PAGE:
Ten areas of financial reform are regarded as being essential to re-establish the two basic functions of the banking sector, namely, extending credit to households and the business sector, and connecting investors to entrepreneurs. Pure trading and speculating should, meanwhile, be discouraged to the maximum degree possible.
The project of seriously re-regulating the financial sector requires a great deal more leadership than we have seen so far from any of the large nations. In many ways, the Obama government has been the most disappointing. To the extent that the governments of Britain, France or Germany have ventured slightly bolder proposals, they have been discouraged by the government of the United States.
To appreciate the degree of reform that we need, it is helpful to review the function of the banking system. At bottom, the role of the financial sector is to channel credit and capital to the real part of the economy, to make assessments of risk, and to price the cost of credit accordingly. Until the 1970s, the financial sector in most of our countries was well regulated and well behaved. The financial sector itself was fairly small – under 6 percent of GDP in the US. It existed to serve the rest of the economy. With deregulation, more and more of what financial intermediaries did became pure speculation, aided by extreme degrees of leverage and pyramiding. The enlargement of the financial sector became an end in itself.
One can divide the financial system into three broad functions:
- extending credit to businesses and households;
- connecting investors to entrepreneurs;
- pure trading and speculating.
The first two functions add value to the economy. But since the 1970s, more and more of the financial system and an increasing share of its profits have been based on the third function. As many critics have observed, all of the banks want to be hedge funds. But pure speculation and trading adds nothing to net economic welfare. At best, it is a zero-sum game. At worst, as in the recent crisis, it simply allows middlemen to take immense risks with other people’s money. If their bets pay off, they can become extremely rich. If their bets fail and they are large enough or interconnected enough, governments often make up the losses.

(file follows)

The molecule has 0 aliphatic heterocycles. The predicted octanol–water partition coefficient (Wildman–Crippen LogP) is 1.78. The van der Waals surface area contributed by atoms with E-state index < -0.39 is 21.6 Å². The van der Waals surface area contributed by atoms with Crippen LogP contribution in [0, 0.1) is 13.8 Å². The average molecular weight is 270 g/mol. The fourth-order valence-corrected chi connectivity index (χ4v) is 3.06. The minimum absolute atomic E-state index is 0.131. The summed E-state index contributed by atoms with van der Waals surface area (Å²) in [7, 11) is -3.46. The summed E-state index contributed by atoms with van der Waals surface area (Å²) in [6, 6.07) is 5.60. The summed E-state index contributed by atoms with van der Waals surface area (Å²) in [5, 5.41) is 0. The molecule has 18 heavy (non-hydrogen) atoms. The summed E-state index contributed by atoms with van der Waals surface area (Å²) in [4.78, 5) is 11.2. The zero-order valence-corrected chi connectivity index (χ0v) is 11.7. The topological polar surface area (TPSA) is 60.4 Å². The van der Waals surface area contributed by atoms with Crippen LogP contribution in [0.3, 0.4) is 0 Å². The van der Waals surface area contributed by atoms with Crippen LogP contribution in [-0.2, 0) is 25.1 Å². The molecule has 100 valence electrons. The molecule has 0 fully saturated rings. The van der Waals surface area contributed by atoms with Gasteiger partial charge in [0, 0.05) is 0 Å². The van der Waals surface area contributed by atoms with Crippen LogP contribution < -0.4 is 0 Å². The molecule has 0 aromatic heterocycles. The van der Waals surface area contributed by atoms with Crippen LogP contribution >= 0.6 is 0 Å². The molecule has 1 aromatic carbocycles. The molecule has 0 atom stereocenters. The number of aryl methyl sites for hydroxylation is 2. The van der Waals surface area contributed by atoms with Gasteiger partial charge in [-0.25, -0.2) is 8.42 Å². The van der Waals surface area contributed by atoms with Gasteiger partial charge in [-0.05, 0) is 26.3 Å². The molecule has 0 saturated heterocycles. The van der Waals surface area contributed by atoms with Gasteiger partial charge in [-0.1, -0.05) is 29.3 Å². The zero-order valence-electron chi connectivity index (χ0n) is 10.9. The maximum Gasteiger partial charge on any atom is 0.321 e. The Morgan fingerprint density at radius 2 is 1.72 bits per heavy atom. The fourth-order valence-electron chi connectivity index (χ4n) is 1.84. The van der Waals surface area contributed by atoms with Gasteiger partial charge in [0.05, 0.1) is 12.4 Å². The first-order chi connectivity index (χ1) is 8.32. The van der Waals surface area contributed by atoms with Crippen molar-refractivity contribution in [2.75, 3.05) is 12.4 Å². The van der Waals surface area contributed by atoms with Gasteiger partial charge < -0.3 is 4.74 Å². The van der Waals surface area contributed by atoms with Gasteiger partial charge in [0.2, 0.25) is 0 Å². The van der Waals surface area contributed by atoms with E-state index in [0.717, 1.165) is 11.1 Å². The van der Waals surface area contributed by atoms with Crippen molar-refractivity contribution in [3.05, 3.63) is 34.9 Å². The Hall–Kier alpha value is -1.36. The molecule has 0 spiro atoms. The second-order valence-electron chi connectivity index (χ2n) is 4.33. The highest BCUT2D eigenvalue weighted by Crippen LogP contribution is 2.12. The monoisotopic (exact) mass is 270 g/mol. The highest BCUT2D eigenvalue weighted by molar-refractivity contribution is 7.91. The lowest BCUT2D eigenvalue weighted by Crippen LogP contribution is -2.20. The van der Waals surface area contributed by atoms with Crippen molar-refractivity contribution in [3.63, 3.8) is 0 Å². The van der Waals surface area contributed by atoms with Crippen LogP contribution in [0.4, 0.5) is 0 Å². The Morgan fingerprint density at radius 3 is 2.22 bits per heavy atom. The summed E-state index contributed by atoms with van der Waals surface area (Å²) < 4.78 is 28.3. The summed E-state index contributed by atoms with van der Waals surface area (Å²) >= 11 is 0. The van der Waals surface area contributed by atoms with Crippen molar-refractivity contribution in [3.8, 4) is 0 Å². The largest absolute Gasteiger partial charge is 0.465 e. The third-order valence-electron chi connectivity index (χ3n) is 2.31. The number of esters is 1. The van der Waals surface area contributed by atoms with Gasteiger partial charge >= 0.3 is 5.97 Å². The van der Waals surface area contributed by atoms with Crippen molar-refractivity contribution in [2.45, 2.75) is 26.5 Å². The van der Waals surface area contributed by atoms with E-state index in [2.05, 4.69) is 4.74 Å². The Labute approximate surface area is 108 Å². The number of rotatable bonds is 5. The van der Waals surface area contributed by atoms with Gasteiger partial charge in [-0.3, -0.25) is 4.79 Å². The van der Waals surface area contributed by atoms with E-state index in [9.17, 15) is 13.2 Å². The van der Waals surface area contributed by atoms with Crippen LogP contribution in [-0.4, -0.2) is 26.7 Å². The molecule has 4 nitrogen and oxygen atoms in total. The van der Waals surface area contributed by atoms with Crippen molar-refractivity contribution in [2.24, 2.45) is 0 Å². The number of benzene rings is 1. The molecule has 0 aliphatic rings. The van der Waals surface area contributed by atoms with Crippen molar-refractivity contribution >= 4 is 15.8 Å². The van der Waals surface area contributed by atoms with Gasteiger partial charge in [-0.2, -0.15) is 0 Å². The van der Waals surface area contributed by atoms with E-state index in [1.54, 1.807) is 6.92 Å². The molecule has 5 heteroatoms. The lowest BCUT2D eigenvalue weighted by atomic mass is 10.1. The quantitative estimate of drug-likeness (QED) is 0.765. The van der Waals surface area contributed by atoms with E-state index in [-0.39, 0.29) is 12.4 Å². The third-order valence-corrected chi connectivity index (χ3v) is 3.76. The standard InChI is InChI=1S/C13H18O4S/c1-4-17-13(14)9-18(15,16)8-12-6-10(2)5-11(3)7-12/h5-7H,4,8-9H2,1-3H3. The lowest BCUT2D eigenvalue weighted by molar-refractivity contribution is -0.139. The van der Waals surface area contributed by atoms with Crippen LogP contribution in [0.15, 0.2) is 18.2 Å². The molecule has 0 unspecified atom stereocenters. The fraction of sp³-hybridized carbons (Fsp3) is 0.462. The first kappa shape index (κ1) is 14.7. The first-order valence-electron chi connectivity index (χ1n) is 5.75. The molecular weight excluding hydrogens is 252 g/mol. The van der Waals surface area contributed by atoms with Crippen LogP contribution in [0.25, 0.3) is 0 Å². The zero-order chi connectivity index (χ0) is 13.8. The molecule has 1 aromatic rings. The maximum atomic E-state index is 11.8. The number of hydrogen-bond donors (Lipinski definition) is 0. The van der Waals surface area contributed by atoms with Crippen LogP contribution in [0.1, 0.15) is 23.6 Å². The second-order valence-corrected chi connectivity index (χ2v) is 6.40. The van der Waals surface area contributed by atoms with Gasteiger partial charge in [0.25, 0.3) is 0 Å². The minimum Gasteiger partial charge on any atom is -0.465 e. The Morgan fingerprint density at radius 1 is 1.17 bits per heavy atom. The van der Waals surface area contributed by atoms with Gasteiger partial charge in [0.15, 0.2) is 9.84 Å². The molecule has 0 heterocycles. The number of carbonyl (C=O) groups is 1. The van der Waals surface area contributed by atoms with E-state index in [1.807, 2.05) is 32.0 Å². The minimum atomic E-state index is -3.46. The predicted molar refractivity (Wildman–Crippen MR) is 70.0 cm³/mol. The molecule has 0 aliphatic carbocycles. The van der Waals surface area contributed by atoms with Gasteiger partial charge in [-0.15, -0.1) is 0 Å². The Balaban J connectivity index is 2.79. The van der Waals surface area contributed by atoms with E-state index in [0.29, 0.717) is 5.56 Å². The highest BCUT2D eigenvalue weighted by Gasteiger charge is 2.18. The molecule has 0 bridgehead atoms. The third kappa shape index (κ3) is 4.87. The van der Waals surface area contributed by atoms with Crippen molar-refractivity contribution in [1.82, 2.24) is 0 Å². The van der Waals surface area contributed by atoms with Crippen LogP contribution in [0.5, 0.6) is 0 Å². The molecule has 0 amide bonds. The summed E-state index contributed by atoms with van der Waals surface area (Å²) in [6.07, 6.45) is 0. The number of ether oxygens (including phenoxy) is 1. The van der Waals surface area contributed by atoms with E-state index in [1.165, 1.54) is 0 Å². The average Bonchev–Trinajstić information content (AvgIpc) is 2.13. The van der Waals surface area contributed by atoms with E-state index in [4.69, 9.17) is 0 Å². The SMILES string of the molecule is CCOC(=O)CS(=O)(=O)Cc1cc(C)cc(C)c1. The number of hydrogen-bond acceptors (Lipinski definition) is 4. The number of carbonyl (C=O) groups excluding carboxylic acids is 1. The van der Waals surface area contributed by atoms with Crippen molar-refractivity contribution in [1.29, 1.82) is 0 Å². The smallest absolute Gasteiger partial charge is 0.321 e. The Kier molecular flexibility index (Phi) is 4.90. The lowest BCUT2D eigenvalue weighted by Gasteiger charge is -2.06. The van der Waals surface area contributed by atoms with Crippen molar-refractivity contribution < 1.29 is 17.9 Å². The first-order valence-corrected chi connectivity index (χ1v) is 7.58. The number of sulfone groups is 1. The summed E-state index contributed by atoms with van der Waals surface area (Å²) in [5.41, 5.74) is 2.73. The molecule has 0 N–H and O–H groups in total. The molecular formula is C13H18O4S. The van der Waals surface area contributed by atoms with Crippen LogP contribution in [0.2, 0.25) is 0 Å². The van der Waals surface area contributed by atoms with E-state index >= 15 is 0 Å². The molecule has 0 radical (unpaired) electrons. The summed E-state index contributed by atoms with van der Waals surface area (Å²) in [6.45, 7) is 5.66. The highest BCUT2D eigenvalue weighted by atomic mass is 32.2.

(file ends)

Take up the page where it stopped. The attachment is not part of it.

The historic task of government in this era is not just to discourage or prohibit risky practices, but to fundamentally alter the business models of major financial institutions, so that no institution that makes most of its profits from speculation or from trading is in a position to menace the entire system or to require bailouts from taxpayers. Speculation, to the extent that it is permitted at all, should be a purely private activity, and it should be discouraged.
The Obama Administration has shown little interest in this degree of fundamental reform. On the contrary, its strategy for resolving the banking crisis has been to prop up banks that are effectively insolvent such as Citigroup, and to disguise the degree of their insolvency. The consequence of this policy is that real reform is deferred, and the process of recovery is protracted because traumatized banks are rebuilding capital and setting overly strict lending standards rather than providing credit where it is needed. Though the Federal Reserve has reduced short term interest rates to barely above zero, the real economy suffers from a paradox of cheap money and tight credit.
Large money center banks continue to see speculative activities rather than ordinary commercial banking or stock underwriting as their main profit centers. This is a recipe for the next bubble economy.
The reform legislation recently approved by the U.S. House of Representatives is far too weak. It does not include serious controls on derivatives, or fundamental reform of credit-rating agencies. It leaves the most unregulated kinds of financial institutions such as hedge funds and private equity firms almost untouched. It preserves the doctrine of “too-big-to-fail”, and puts the Federal Reserve in the role of “systemic risk regulator” despite the Federal Reserve’s failure to adequately regulate sub-prime lenders or bank holding companies, both of which were its responsibility during the run-up to the crisis.
True reform would include the following: